Ho not a bully
I take issue with Ms. Julene Ignacio’s letter (Tribune-Herald, Feb. 26), which labeled Mr. Nelson Ho a bully for his articulate letter defending the First Amendment. Mr. Ho is an ardent defender of both human and environmental rights and far from a bully.
Since when is a public venue (a public high school) not an appropriate place for differing points of view to stimulate critical thinking in students? This misinterpretation of articulate debate for negativism is becoming more commonplace in our society, a place where promoting nonviolence is construed as a “negative point of view,” and violence and militarism are lauded as positive; a place where whistle-blowers are derided while perpetrators of violence and corruption go free; a place where dissent is increasingly abhorred, missing its essential role in a participatory democracy; a place where protecting the rich is more important than assisting the poor; a place where gun ownership trumps the safety of children and the public.
It is gratifying that the ACLU brought back the focus of this unfortunate rift brought about by Mr. Albertini’s talk to the students, and the correct decision was ultimately made. We as a society and as a community need to do some serious soul searching and peer deep into our consciences,whatever fragments we may still have left.
Every week, the Hawaii Tribune-Herald reports the cases of citizens arrested for DUI, and many of them are in the Hilo area and possibly go to the University of Hawaii at Hilo or Hawaii Community College.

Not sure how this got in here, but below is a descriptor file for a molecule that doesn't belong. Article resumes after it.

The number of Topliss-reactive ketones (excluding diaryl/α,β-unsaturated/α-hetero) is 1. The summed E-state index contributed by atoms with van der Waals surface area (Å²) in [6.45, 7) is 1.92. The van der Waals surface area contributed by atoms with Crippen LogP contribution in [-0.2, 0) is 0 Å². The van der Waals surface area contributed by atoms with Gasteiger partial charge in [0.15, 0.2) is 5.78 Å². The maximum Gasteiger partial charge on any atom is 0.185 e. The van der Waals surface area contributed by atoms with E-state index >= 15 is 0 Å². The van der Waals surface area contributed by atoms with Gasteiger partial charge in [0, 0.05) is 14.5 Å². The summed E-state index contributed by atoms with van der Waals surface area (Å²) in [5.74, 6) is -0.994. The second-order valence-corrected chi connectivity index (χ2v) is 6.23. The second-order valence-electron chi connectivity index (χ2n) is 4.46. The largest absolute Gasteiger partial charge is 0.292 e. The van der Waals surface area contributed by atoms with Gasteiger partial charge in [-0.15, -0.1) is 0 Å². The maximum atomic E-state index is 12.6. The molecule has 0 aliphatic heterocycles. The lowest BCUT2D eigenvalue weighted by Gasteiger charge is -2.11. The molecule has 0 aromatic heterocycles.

Many of the students live in university-sponsored housing or dormitories. While in college, young adults are exposed to alcohol. They go to parties, bars, etc., and then drive home intoxicated. While driving drunk, they may get a DUI or, worse, get into an accident.
I think the university should offer a shuttle service that can get these young adults home safely. In Texas at College Station they offer a program like this, and students can call a number for the shuttle, get picked up and driven to their residence. The student gets home safely and the community is safe.
The university can use students’ dues to cover the majority of the costs and charge the students a small fee if needed. Students would gladly accept a service like this, even if there is a small fee, because it means not having your license suspended, going to alcohol classes, going to jail, or even having a breathalyzer in your car. And, most importantly, it is saving lives and property.
I think it is worth looking into as the university is building more student residences, and it is better to be proactive. Don’t wait until another tragedy happens.
Joseph V. Burns